In a much commented-upon article by Ed Stetzer, he warns that, absent some kind of resurrection, statistical trends indicate that Mainline Protestantism’s days are – literally – numbered. His analysis suggests that the Mainline has about 23 years left. Stetzer goes on to argue that Mainline survival, at minimum, will need some serious changes in ethos to mount a comeback:
My personal hope is that mainline Protestantism will experience a resurrection of sorts, something Christians tend to have faith in. However, such a move won’t come from following the trajectory it has been following.
The future of mainline Protestantism is connected to Christianity’s essential past, where the resurrection can be proclaimed again unabashedly. Jesus is not just a good person who suffered unjustly. Jesus’s death and resurrection makes our dead souls alive again.
These kinds of reflections often induce histrionics in some (mostly Mainline) pastors and blogging types. They smell a boogeyman here, who is also their scapegoat for all things bad in the church: the evangelical Christian. [Cue ominous tones.] In fact, in some circles, all you have to do is associate phenomenon x with evangelicals and x automatically becomes an evil second only to Hitler, Pol Pot, and Stalin. It’s a hackish formula, but a ubiquitous one nonetheless.
The argument, rather predictably, usually goes something like a) “Evangelicals who insist on orthodoxy are really just bigots and use doctrine as a cover for their racist/sexist/homophobic policies,” or b) “Insisting on doctrine is a kind of legalism like that of the Pharisees, when what really matters is ethical behavior toward others.” The first is pure conspiracy, the second is a false dichotomy.
What these apoplectic reactions miss is something that even the most evangel-y of evangelicals will admit: orthodox doctrine (at a minimum, say, the witness of the Apostle’s and Nicene Creeds) is a necessary but not sufficient ingredient of church vitality. Of course there are churches with solid doctrine that are spiritually dead (that’s how the Methodist movement got it’s start, for John’s sake). But to take this as a reason to downplay or jettison basic doctrine is a total non-sequiter.
Nowhere is this more clear, biblically and historically, than the resurrection of Christ. Modern and postmodern theologies too enamored of their own wisdom to believe in ancient dogmas like the physical resurrection of Christ are hopeless from the ground floor. Are there congregations with vital ministries and kind hearts where the pastor and many, if not most, of the congregants reject the supernatural in the biblical narrative? Certainly. Are there growing religious congregations that reject Easter in favor of some kind of spiritual or psycho-social “resurrection?” I’m sure. But the success of these only makes their error that much more tragic, because what they are succeeding in is not what the apostles, saints, and martyrs could recognize as the Bride of Christ.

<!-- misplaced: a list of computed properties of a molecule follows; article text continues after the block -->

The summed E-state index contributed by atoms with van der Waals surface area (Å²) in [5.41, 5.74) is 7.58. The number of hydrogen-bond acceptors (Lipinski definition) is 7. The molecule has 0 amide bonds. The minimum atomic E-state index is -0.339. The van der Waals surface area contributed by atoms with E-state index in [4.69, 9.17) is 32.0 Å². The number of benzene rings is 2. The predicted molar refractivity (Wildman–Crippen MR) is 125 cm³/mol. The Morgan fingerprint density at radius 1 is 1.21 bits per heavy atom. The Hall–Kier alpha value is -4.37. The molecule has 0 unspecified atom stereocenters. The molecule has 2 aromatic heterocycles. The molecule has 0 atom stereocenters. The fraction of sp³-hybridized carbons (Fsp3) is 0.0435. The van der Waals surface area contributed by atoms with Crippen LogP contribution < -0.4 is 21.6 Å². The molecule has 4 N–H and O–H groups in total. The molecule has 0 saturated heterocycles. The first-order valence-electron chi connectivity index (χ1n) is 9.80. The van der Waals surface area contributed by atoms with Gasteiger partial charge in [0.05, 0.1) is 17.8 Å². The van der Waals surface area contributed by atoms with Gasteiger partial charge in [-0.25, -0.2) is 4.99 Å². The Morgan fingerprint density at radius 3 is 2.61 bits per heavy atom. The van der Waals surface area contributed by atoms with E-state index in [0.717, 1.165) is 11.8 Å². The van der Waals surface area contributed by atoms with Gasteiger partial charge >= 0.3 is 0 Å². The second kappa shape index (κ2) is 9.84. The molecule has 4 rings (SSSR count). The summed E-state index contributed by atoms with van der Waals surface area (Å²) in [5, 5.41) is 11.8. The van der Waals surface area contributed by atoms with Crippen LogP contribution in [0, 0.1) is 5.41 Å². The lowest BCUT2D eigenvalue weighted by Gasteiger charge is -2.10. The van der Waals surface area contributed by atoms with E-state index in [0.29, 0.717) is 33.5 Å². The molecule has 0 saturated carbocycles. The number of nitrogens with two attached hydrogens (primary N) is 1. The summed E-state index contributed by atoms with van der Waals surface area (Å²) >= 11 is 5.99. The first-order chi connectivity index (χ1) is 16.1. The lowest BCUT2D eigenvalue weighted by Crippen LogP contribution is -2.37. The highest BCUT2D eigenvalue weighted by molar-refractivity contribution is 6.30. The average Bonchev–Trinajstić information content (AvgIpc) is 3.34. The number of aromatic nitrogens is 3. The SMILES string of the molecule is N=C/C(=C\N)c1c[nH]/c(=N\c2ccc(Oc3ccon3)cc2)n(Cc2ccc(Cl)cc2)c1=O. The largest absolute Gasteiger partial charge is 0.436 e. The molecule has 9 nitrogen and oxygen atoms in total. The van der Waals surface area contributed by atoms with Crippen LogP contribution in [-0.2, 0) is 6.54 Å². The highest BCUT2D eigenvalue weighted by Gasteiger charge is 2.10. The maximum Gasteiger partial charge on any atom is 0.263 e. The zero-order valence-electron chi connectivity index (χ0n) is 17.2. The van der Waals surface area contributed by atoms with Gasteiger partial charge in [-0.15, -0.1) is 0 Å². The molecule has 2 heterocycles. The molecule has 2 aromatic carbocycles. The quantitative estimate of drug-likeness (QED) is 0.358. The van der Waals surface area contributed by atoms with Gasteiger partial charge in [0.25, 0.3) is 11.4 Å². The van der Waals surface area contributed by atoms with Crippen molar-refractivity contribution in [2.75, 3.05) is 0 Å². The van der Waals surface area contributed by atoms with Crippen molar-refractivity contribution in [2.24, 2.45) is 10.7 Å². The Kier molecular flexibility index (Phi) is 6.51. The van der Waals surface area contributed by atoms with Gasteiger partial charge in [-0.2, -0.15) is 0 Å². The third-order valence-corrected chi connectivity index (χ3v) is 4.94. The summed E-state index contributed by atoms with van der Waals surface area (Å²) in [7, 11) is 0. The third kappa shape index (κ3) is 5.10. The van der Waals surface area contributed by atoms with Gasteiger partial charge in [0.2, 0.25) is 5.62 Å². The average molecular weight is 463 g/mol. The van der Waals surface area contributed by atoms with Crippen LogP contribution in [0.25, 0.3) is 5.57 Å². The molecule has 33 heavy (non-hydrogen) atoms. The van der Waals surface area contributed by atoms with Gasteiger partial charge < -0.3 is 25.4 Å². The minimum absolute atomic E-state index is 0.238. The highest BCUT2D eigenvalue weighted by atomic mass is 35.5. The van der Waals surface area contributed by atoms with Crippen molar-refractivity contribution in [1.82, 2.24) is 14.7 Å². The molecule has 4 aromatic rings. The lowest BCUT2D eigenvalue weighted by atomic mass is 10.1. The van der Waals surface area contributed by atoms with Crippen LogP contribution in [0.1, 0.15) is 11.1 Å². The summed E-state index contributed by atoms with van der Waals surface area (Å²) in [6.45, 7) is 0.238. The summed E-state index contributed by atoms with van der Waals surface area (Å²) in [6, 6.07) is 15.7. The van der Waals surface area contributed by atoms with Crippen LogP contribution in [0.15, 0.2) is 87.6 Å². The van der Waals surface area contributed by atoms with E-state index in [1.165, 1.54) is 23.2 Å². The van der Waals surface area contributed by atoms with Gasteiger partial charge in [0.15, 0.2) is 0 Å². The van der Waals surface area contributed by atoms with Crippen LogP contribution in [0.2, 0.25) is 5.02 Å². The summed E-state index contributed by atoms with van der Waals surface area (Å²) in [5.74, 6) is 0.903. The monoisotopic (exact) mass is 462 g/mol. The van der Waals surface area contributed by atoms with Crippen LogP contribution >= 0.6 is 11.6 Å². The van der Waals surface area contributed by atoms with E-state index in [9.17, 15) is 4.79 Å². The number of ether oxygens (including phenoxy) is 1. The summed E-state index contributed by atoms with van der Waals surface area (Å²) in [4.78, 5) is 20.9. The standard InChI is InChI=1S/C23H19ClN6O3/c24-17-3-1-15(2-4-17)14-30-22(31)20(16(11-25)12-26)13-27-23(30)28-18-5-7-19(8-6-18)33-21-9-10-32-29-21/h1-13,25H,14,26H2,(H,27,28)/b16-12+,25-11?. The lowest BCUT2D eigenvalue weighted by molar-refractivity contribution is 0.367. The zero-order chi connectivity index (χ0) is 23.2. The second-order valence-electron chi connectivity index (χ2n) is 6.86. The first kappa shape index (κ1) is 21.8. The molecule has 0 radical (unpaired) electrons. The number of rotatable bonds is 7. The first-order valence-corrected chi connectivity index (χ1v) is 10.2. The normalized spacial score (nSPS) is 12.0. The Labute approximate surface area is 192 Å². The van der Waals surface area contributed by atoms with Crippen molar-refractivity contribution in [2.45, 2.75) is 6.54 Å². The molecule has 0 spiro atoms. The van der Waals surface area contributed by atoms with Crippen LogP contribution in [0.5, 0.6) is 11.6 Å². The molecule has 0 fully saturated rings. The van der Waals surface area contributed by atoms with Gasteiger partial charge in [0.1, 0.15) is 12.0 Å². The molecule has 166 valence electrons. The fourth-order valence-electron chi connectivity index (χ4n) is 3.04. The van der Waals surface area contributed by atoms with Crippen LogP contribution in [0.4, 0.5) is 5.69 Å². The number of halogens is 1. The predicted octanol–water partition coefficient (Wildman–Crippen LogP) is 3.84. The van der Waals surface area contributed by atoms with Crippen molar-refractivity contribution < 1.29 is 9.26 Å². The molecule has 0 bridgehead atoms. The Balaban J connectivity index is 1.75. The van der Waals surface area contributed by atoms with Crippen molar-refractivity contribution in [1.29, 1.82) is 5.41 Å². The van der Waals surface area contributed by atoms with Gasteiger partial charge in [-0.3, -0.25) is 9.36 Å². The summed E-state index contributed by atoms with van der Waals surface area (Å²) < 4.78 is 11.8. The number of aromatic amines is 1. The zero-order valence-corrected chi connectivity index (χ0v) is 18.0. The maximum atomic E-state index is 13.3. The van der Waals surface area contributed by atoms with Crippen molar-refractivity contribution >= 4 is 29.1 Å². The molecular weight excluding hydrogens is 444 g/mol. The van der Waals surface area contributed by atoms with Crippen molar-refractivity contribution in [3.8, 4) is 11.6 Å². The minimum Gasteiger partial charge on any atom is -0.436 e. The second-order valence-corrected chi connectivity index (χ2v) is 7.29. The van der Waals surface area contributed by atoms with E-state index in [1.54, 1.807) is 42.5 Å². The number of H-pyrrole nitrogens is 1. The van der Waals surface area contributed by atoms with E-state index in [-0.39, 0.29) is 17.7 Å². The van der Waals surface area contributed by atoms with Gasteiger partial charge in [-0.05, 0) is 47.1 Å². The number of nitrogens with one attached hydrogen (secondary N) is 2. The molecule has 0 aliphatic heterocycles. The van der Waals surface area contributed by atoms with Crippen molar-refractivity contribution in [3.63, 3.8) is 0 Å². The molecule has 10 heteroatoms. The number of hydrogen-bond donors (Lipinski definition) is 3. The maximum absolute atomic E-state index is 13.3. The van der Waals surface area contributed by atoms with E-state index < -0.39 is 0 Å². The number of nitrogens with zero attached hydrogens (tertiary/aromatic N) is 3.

St. Paul is crystal clear about this with his flock in Corinth:
Now if Christ is proclaimed as raised from the dead, how can some of you say there is no resurrection of the dead? If there is no resurrection of the dead, then Christ has not been raised; and if Christ has not been raised, then our proclamation has been in vain and your faith has been in vain. We are even found to be misrepresenting God, because we testified of God that he raised Christ—whom he did not raise if it is true that the dead are not raised. For if the dead are not raised, then Christ has not been raised. If Christ has not been raised, your faith is futile and you are still in your sins. Then those also who have died in Christ have perished. If for this life only we have hoped in Christ, we are of all people most to be pitied. (1 Cor. 15:12-19, NRSV)
As the Apostle makes so clear, the point of the resurrection is not to grow churches, but to give real hope that the oldest enemy of humanity, the grave, does not win in the end. A cold piece of paper with the doctrine of the resurrection scribbled upon it does not create vitality, of course. However, a church committed to resurrection as God’s victory in Christ not as a dead letter, but as a way of life and ministry, can transform hearts, families, and communities. Without the basic truth of the resurrection, though – if Christ’s bones are in a Jerusalem hillside – than even the most active, loving, and inclusive of churches are little more than quaint country clubs or social service agencies.
In short, there is no resurrection of the Mainline that is worth a tinker’s damn unless the resurrection of Jesus is front and center in our life and proclamation. With it, a world of possibilities – nothing less than the New Creation itself – is open to us. Without it, “we are of all people to be pitied.”
I’ll give Ed Stetzer the last word:
If mainline Protestantism has a future, it will need to engage more deeply with the past — not the past of an idealized 1950s, but one that is 2,000 years old. The early Christians saw a savior risen from the dead, heard a message that said he was the only way and read scriptures that teach truths out of step with culture, both then and now.
I imagine that many mainline Protestants would agree, and perhaps the supernatural message of Easter, believed and shared widely, could bring the resurrection that mainline Protestantism needs.